Automating Spark container builds

In this article I will be outlining how I leverage an online automated CI flow to build my spark and jupyter containers. I use these containers to create data pipelines at work and in my home lab.

Implementing an automated environment greatly simplifies the build, test and distribution of these images. We move from a manual, time consuming, error prone process to a modern automated experience.

Gitlab

This automated environment will be using my gitlab.com public repository. If you are interested in development and building containers, I highly recommend setting up a free tier account that provides access to:

  • Unlimited repositories

There are also paid for accounts if you need the extra CI minutes, support and features, …and no I don’t work for Gitlab. ;)

You can view the repository I will be commenting here : https://gitlab.com/jboothomas/docker_spark

Flow of ‘Spark container’ build

In order to facilitate updates, additional packages I use the following workflow:

  • The base image has all the initial required packages and spark files

The underlying code repository reflects this layout:

All builds use external files to maintain package and spark versions, the base and extra images have requirements.* file(s) where we list our package==versions. This allows for simple package addition, version updates and control, overall helping rollout less error prone containers.

CI pipeline

Gitlab comes with a built in CI pipeline to get it up and running we just need to create the required .gitlab-ci.yml files and specify the tasks to perform, and rules for these to be applied.

For my Spark containers I run the following gitlab CI pipeline:

The top level .gitlab-ci.yml file contains CI stages, some variables and then each separate .gitlab-ci-*.yml file for each container in the flow:

stages:- build-base- build-extra- build- test- releasevariables:DOCKER_TLS_CERTDIR: ""SPARK: "2.4.4"include:- local: base/.gitlab-ci-base.yml- local: extra/.gitlab-ci-extra.yml- local: master/.gitlab-ci-master.yml- local: worker/.gitlab-ci-worker.yml- local: jupyter/.gitlab-ci-jupyter.yml

Build phase

As you can see, we first build the base then the extra images as separate build stages the next 3 builds can run in parallel as they all use the extra container (so it needs to exist prior to them being built).

Example build phase for the extra image:

d-build-extra:image: docker:stableservices:- docker:dindstage: build-extrabefore_script:- docker login -u $CI_REGISTRY_USER -p $CI_JOB_TOKEN $CI_REGISTRYscript:- docker build --pull -t "$CI_REGISTRY_IMAGE/sparkextra:$SPARK-$CI_COMMIT_SHORT_SHA" ./extra --build-arg SPARK_VERSION="$SPARK" --build-arg CI_IMAGE="$CI_REGISTRY_IMAGE/sparkbase:$SPARK-$CI_COMMIT_SHORT_SHA"- docker tag "$CI_REGISTRY_IMAGE/sparkextra:$SPARK-$CI_COMMIT_SHORT_SHA" "$CI_REGISTRY_IMAGE/sparkextra:$SPARK-latest"- docker push "$CI_REGISTRY_IMAGE/sparkextra:$SPARK-$CI_COMMIT_SHORT_SHA"- docker push "$CI_REGISTRY_IMAGE/sparkextra:$SPARK-latest"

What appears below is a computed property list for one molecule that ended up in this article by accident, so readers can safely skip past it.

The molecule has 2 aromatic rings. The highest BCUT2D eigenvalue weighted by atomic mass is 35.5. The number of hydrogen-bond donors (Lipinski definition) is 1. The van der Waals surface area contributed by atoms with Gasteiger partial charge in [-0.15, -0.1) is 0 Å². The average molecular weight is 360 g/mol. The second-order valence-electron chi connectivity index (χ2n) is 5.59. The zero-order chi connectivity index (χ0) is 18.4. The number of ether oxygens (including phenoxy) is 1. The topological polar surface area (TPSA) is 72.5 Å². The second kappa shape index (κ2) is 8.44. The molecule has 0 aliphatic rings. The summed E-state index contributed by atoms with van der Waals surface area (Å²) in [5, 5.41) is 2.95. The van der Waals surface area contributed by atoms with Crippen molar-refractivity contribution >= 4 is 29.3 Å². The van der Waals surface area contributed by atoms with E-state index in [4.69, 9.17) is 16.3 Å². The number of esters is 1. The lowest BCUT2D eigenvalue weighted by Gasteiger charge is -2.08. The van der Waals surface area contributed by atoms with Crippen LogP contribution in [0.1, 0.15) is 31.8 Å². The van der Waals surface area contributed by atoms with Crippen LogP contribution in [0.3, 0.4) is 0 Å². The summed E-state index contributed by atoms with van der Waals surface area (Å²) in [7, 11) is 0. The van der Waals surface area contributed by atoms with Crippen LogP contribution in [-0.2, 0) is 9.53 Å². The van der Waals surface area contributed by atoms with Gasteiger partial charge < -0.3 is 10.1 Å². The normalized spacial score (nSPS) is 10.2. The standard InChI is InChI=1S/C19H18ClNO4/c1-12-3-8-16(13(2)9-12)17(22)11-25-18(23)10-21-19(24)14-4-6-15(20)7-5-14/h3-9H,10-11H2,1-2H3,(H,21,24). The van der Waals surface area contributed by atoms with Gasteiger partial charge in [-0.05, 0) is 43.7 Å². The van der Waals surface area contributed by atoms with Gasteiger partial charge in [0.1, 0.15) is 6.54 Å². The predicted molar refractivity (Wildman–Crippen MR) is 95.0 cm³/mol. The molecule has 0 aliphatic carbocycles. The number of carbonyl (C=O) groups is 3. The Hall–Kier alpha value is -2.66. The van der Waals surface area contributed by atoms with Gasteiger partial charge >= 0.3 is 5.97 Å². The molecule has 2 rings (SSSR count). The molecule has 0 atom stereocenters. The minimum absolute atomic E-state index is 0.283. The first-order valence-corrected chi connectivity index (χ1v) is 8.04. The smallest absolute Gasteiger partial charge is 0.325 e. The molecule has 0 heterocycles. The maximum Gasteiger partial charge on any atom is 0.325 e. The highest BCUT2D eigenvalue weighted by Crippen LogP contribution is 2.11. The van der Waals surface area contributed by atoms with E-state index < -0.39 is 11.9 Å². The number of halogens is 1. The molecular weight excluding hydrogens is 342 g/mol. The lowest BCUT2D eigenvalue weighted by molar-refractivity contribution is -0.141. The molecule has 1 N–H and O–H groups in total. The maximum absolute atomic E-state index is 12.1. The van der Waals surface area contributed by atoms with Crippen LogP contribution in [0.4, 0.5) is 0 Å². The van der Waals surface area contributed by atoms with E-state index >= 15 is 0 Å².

The build phase pushes to our local gitlab container registry the images:

Test phase

Tests can all run in parallel, so there is no specific order required. The tests performed are simple validation of version and file presence.

These could be improved to validate running services, ports, etc… that is a future endeavour.

Example test phase for the extra image:

d-test-extra:image: docker:stableservices:- docker:dindstage: testbefore_script:- docker login -u $CI_REGISTRY_USER -p $CI_JOB_TOKEN $CI_REGISTRYscript:- docker run "$CI_REGISTRY_IMAGE/sparkextra:$SPARK-$CI_COMMIT_SHORT_SHA" ls /spark/jars | grep "aws"

Release phase

In the release phase the built containers are pulled from the gitlab repository, tagged for docker.hub and then pushed, making them publicly available.

For this to work I must add in my gitlab projects release settings variables for: DOCK_USER, DOCK_PASS and DOCK_REG. Each referencing the required values to access my docker hub account (username, password & docker registry address).

Example release phase for the extra image:

d-release-extra:image: docker:stableservices:- docker:dindstage: releasebefore_script:- docker login -u $CI_REGISTRY_USER -p $CI_JOB_TOKEN $CI_REGISTRY- docker pull "$CI_REGISTRY_IMAGE/sparkextra:$SPARK-$CI_COMMIT_SHORT_SHA"script:- docker login -u $DOCK_USER -p $DOCK_PASS $DOCK_REG- docker tag "$CI_REGISTRY_IMAGE/sparkextra:$SPARK-$CI_COMMIT_SHORT_SHA" "$DOCK_USER/sparkextra:$SPARK-$CI_COMMIT_SHORT_SHA"- docker tag "$CI_REGISTRY_IMAGE/sparkextra:$SPARK-$CI_COMMIT_SHORT_SHA" "$DOCK_USER/sparkextra:$SPARK-latest"- docker push "$DOCK_USER/sparkextra:$SPARK-$CI_COMMIT_SHORT_SHA"- docker push "$DOCK_USER/sparkextra:$SPARK-latest"

On my docker hub I can now see the images:

Building spark 2.4.5

Until now my images have used a spark 2.4.4 base but spark 2.4.5 has been released. In order to build this version, I simply edit the main .gitlab-ci.yml file and change the version variable: SPARK: “2.4.5”

The CI pipeline will launch and after a few minutes we have our new 2.4.5 spark images available:

Wrapping up

All the code and images generated can be viewed and used:

Code: https://gitlab.com/jboothomas/docker_spark/

Images :

https://hub.docker.com/repository/docker/jboothomas/sparkmaster

https://hub.docker.com/repository/docker/jboothomas/sparkworker

https://hub.docker.com/repository/docker/jboothomas/sparkjupyter

To call from a k8s pod or docker specification, the 2.4.4 release simply specify as the Image:

jboothomas/sparkmaster:2.4.4-latestjboothomas/sparkworker:2.4.4-latestjboothomas/sparkjupyter:2.4.4-latest

Happy building!

Infrastructure engineering for modern data applications